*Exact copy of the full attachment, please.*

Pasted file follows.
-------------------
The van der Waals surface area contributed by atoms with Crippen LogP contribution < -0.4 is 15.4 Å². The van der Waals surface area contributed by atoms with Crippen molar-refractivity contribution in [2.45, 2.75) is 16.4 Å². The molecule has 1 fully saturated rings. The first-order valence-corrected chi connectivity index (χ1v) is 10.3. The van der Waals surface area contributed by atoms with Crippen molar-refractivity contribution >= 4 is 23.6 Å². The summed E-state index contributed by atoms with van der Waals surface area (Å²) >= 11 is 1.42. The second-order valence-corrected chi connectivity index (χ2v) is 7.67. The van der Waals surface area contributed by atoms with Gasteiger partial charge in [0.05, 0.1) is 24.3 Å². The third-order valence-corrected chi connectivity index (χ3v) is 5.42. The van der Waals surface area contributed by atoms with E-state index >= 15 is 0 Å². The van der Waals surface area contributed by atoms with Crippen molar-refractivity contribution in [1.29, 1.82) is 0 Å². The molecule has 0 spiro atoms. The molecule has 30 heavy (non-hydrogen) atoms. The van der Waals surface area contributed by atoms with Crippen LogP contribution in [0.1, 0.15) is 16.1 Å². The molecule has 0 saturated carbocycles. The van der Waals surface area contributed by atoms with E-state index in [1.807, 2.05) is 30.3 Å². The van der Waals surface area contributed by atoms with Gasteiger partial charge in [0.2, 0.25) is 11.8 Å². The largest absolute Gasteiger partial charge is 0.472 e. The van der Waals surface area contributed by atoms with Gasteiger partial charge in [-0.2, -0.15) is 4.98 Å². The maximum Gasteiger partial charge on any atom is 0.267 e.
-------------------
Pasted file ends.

The van der Waals surface area contributed by atoms with Crippen LogP contribution < -0.4 is 15.4 Å². The van der Waals surface area contributed by atoms with Crippen molar-refractivity contribution in [2.45, 2.75) is 16.4 Å². The molecule has 1 fully saturated rings. The first-order valence-corrected chi connectivity index (χ1v) is 10.3. The van der Waals surface area contributed by atoms with Crippen molar-refractivity contribution >= 4 is 23.6 Å². The summed E-state index contributed by atoms with van der Waals surface area (Å²) >= 11 is 1.42. The second-order valence-corrected chi connectivity index (χ2v) is 7.67. The van der Waals surface area contributed by atoms with Gasteiger partial charge in [0.05, 0.1) is 24.3 Å². The third-order valence-corrected chi connectivity index (χ3v) is 5.42. The van der Waals surface area contributed by atoms with E-state index >= 15 is 0 Å². The van der Waals surface area contributed by atoms with Crippen molar-refractivity contribution in [1.29, 1.82) is 0 Å². The molecule has 0 spiro atoms. The molecule has 30 heavy (non-hydrogen) atoms. The van der Waals surface area contributed by atoms with Crippen LogP contribution in [0.1, 0.15) is 16.1 Å². The molecule has 0 saturated carbocycles. The van der Waals surface area contributed by atoms with E-state index in [1.807, 2.05) is 30.3 Å². The van der Waals surface area contributed by atoms with Gasteiger partial charge in [0.2, 0.25) is 11.8 Å². The largest absolute Gasteiger partial charge is 0.472 e. The van der Waals surface area contributed by atoms with Gasteiger partial charge in [-0.2, -0.15) is 4.98 Å². The maximum Gasteiger partial charge on any atom is 0.267 e.